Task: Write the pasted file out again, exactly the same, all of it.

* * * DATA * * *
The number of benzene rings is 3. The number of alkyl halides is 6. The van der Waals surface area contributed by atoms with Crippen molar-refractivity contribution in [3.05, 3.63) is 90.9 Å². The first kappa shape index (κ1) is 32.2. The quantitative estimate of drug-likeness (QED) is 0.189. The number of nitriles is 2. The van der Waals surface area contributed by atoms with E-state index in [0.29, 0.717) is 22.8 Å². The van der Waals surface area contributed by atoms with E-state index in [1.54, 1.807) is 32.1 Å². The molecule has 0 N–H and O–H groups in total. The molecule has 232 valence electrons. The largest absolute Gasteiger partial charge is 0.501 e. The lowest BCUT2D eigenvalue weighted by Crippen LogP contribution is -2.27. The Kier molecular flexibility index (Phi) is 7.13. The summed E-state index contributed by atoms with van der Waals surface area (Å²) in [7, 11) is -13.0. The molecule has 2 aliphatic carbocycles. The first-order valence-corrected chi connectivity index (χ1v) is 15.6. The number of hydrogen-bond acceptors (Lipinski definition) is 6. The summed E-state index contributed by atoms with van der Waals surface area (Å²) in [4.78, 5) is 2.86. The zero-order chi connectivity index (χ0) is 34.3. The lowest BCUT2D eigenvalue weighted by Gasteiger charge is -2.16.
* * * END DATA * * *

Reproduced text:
The number of benzene rings is 3. The number of alkyl halides is 6. The van der Waals surface area contributed by atoms with Crippen molar-refractivity contribution in [3.05, 3.63) is 90.9 Å². The first kappa shape index (κ1) is 32.2. The quantitative estimate of drug-likeness (QED) is 0.189. The number of nitriles is 2. The van der Waals surface area contributed by atoms with E-state index in [0.29, 0.717) is 22.8 Å². The van der Waals surface area contributed by atoms with E-state index in [1.54, 1.807) is 32.1 Å². The molecule has 0 N–H and O–H groups in total. The molecule has 232 valence electrons. The largest absolute Gasteiger partial charge is 0.501 e. The lowest BCUT2D eigenvalue weighted by Crippen LogP contribution is -2.27. The Kier molecular flexibility index (Phi) is 7.13. The summed E-state index contributed by atoms with van der Waals surface area (Å²) in [7, 11) is -13.0. The molecule has 2 aliphatic carbocycles. The first-order valence-corrected chi connectivity index (χ1v) is 15.6. The number of hydrogen-bond acceptors (Lipinski definition) is 6. The summed E-state index contributed by atoms with van der Waals surface area (Å²) in [4.78, 5) is 2.86. The zero-order chi connectivity index (χ0) is 34.3. The lowest BCUT2D eigenvalue weighted by Gasteiger charge is -2.16.